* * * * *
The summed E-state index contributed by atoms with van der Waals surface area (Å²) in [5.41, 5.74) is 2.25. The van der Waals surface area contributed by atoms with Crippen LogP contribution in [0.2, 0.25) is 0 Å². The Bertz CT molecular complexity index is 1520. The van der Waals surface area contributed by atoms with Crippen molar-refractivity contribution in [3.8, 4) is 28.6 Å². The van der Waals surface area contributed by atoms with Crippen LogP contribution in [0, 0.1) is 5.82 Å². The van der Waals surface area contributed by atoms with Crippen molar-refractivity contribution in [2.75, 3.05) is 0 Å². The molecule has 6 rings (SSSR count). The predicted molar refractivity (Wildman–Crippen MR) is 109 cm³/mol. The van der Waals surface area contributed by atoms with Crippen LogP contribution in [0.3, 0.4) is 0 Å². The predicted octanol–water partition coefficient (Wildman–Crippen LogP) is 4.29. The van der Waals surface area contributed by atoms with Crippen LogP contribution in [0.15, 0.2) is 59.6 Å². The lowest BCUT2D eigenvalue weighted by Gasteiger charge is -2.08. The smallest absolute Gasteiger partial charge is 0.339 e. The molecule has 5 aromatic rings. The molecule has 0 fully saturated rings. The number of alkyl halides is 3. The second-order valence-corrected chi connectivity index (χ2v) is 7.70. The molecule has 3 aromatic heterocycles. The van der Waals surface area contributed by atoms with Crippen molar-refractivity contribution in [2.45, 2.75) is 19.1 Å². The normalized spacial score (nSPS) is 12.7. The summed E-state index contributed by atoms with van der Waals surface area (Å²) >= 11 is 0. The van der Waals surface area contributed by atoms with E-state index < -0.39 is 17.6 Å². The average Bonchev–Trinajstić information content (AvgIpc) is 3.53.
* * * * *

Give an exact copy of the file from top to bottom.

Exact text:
The summed E-state index contributed by atoms with van der Waals surface area (Å²) in [5.41, 5.74) is 2.25. The van der Waals surface area contributed by atoms with Crippen LogP contribution in [0.2, 0.25) is 0 Å². The Bertz CT molecular complexity index is 1520. The van der Waals surface area contributed by atoms with Crippen molar-refractivity contribution in [3.8, 4) is 28.6 Å². The van der Waals surface area contributed by atoms with Crippen LogP contribution in [0, 0.1) is 5.82 Å². The van der Waals surface area contributed by atoms with Crippen molar-refractivity contribution in [2.75, 3.05) is 0 Å². The molecule has 6 rings (SSSR count). The predicted molar refractivity (Wildman–Crippen MR) is 109 cm³/mol. The van der Waals surface area contributed by atoms with Crippen LogP contribution in [0.3, 0.4) is 0 Å². The predicted octanol–water partition coefficient (Wildman–Crippen LogP) is 4.29. The van der Waals surface area contributed by atoms with Crippen LogP contribution in [0.15, 0.2) is 59.6 Å². The lowest BCUT2D eigenvalue weighted by Gasteiger charge is -2.08. The smallest absolute Gasteiger partial charge is 0.339 e. The molecule has 5 aromatic rings. The molecule has 0 fully saturated rings. The number of alkyl halides is 3. The second-order valence-corrected chi connectivity index (χ2v) is 7.70. The molecule has 3 aromatic heterocycles. The van der Waals surface area contributed by atoms with Crippen molar-refractivity contribution in [2.45, 2.75) is 19.1 Å². The normalized spacial score (nSPS) is 12.7. The summed E-state index contributed by atoms with van der Waals surface area (Å²) >= 11 is 0. The van der Waals surface area contributed by atoms with E-state index < -0.39 is 17.6 Å². The average Bonchev–Trinajstić information content (AvgIpc) is 3.53.